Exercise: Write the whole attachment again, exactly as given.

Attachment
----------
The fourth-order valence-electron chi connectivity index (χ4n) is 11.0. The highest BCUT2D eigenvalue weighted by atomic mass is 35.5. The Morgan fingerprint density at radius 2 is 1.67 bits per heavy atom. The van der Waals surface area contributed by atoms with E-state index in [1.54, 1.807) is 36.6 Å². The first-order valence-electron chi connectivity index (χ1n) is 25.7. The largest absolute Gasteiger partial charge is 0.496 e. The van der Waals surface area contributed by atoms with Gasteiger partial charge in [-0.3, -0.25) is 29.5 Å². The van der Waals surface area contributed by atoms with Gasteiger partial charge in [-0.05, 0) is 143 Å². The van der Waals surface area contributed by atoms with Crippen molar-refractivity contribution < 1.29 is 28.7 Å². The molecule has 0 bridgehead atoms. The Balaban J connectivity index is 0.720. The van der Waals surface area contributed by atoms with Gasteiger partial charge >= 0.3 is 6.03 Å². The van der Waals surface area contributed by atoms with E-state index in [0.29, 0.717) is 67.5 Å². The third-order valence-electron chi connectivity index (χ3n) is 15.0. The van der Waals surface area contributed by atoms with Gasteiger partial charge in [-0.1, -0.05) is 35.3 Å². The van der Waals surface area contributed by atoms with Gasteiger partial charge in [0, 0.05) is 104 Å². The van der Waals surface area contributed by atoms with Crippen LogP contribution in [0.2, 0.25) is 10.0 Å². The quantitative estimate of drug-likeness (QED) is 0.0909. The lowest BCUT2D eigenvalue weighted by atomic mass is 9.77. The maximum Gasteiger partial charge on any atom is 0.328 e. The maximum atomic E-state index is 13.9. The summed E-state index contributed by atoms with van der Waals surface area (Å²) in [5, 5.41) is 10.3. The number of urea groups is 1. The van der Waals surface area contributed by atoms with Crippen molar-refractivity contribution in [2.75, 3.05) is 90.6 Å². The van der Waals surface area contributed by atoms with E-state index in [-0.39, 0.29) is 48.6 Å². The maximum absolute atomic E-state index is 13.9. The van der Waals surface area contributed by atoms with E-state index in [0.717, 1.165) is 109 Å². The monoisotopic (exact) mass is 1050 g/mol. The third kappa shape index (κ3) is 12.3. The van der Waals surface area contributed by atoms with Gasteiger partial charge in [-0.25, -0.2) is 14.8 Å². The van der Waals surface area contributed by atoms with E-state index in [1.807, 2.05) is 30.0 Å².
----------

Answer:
The fourth-order valence-electron chi connectivity index (χ4n) is 11.0. The highest BCUT2D eigenvalue weighted by atomic mass is 35.5. The Morgan fingerprint density at radius 2 is 1.67 bits per heavy atom. The van der Waals surface area contributed by atoms with E-state index in [1.54, 1.807) is 36.6 Å². The first-order valence-electron chi connectivity index (χ1n) is 25.7. The largest absolute Gasteiger partial charge is 0.496 e. The van der Waals surface area contributed by atoms with Gasteiger partial charge in [-0.3, -0.25) is 29.5 Å². The van der Waals surface area contributed by atoms with Gasteiger partial charge in [-0.05, 0) is 143 Å². The van der Waals surface area contributed by atoms with Crippen molar-refractivity contribution < 1.29 is 28.7 Å². The molecule has 0 bridgehead atoms. The Balaban J connectivity index is 0.720. The van der Waals surface area contributed by atoms with Gasteiger partial charge >= 0.3 is 6.03 Å². The van der Waals surface area contributed by atoms with E-state index in [0.29, 0.717) is 67.5 Å². The third-order valence-electron chi connectivity index (χ3n) is 15.0. The van der Waals surface area contributed by atoms with Gasteiger partial charge in [-0.1, -0.05) is 35.3 Å². The van der Waals surface area contributed by atoms with Gasteiger partial charge in [0, 0.05) is 104 Å². The van der Waals surface area contributed by atoms with Crippen LogP contribution in [0.2, 0.25) is 10.0 Å². The quantitative estimate of drug-likeness (QED) is 0.0909. The lowest BCUT2D eigenvalue weighted by atomic mass is 9.77. The maximum Gasteiger partial charge on any atom is 0.328 e. The maximum atomic E-state index is 13.9. The summed E-state index contributed by atoms with van der Waals surface area (Å²) in [5, 5.41) is 10.3. The number of urea groups is 1. The van der Waals surface area contributed by atoms with Crippen molar-refractivity contribution in [2.75, 3.05) is 90.6 Å². The van der Waals surface area contributed by atoms with E-state index in [-0.39, 0.29) is 48.6 Å². The maximum absolute atomic E-state index is 13.9. The van der Waals surface area contributed by atoms with E-state index in [0.717, 1.165) is 109 Å². The monoisotopic (exact) mass is 1050 g/mol. The third kappa shape index (κ3) is 12.3. The van der Waals surface area contributed by atoms with Gasteiger partial charge in [-0.25, -0.2) is 14.8 Å². The van der Waals surface area contributed by atoms with E-state index in [1.807, 2.05) is 30.0 Å².